15. November 2006, 21:13 | by WD Milner | Full Article |

When it comes to making hard copies of the plethora of documents used on computers daily, the true cost of printing cannot be found in the price of the printer but in the consumables and other hidden costs.

Most of today's mainstream consumer and low-end commercial printers follow the same model used so successfully by the non-electric razor market - buy a razor for litte money and then pay for expensive blades on a continous basis. Or buy an inexpensive disposable razor over and over again. In the case of printers - that recurrring cost is ink or toner.

One way to get a handle on these costs is to figure out your cost per page for various printers and options. Basic costs include the printer hardware, accessories and installation. If you installed the printer yourself, the cost of installation becomes time. Operating costs include ink cartridges and paper and power consumption - and the cost of consumables eventually exceeds the cost of the printer. Also to be considered is the reliability, print quality and consistent quality of the solution chosen. A little time spend in planning can have large paybacks over the life of your printers.

For individuals and small or medium-sized organizations, it is fairly easy to control these costs. Printing in greyscale to print in black and white instead of colour (avoid overuse of colour as that can make costs jump considerably and they're going to be higher in ink than in toner). Save colour printing for applications that actually require it. Likewise, if you know you are going to use a lot of paper, don’t try to save a few hundred dollars buying a printer that is rated for considerably less than your projected output.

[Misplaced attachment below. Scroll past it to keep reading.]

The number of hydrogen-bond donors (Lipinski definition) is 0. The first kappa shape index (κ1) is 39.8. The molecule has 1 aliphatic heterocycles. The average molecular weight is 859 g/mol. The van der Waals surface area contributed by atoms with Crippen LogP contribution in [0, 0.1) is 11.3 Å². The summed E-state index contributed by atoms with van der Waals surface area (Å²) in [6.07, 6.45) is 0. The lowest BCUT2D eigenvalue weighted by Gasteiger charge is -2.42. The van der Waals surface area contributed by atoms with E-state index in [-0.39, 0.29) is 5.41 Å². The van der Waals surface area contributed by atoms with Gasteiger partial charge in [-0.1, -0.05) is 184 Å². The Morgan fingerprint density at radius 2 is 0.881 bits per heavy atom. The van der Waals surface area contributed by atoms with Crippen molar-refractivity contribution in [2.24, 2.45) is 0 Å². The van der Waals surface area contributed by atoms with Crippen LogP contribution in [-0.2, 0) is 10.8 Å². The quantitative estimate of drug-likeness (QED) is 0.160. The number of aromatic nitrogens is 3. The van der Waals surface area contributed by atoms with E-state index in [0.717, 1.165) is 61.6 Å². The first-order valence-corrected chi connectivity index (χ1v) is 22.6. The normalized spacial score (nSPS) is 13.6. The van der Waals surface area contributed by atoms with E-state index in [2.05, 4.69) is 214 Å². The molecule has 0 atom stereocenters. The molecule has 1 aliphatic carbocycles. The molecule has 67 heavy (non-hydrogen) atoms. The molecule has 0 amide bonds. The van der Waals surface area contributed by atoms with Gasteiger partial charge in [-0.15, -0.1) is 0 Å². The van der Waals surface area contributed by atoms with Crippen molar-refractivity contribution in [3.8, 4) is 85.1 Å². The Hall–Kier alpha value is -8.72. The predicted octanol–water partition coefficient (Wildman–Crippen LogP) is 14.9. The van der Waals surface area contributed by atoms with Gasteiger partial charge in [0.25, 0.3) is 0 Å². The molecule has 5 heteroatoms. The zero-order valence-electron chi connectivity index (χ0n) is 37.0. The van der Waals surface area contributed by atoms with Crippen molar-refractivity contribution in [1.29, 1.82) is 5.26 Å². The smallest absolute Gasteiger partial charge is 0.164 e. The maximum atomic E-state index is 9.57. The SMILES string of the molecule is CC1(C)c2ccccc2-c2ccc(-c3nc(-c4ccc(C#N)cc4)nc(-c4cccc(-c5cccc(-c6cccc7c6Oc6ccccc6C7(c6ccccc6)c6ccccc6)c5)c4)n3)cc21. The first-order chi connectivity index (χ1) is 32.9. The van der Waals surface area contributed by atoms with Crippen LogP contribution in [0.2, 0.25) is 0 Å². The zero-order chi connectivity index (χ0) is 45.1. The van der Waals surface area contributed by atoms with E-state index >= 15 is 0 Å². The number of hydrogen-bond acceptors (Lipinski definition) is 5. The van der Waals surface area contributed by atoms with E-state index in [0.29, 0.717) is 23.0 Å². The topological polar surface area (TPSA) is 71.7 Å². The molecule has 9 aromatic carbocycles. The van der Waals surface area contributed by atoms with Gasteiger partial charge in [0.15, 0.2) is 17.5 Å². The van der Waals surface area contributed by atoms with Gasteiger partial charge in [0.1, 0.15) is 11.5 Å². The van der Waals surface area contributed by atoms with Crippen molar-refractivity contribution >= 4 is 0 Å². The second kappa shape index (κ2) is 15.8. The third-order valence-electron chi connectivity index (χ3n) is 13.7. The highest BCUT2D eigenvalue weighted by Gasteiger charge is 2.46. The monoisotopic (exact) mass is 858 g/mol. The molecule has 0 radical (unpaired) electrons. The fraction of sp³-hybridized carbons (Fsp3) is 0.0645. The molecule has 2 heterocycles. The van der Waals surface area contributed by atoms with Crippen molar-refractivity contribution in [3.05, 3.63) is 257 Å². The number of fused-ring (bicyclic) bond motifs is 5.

Unless it is needed for specific purposes, consider avoiding inkjet printers altogether. Consumables for inkjet printers are about four times more expensive than for network laser printers. Inkjet printers have their uses - just implement them as appropriate.

A first step to getting a handle on your costs is to do an audit:

  • What printers do you already have?
  • How much is ink and/or toner costing?
  • How many pages are printed a month?
  • How much output is colour adn what kinds of documents?
Once you know what printers you have, how they are used, and what they are costing you, it is easier to determine your real needs and keep those solutions that work and are cost effective, and replace those that don’t while keeping an eye open for performance degradation and cost increases.

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Keywords: printing,costs,consumables,inkjet,laser,printers



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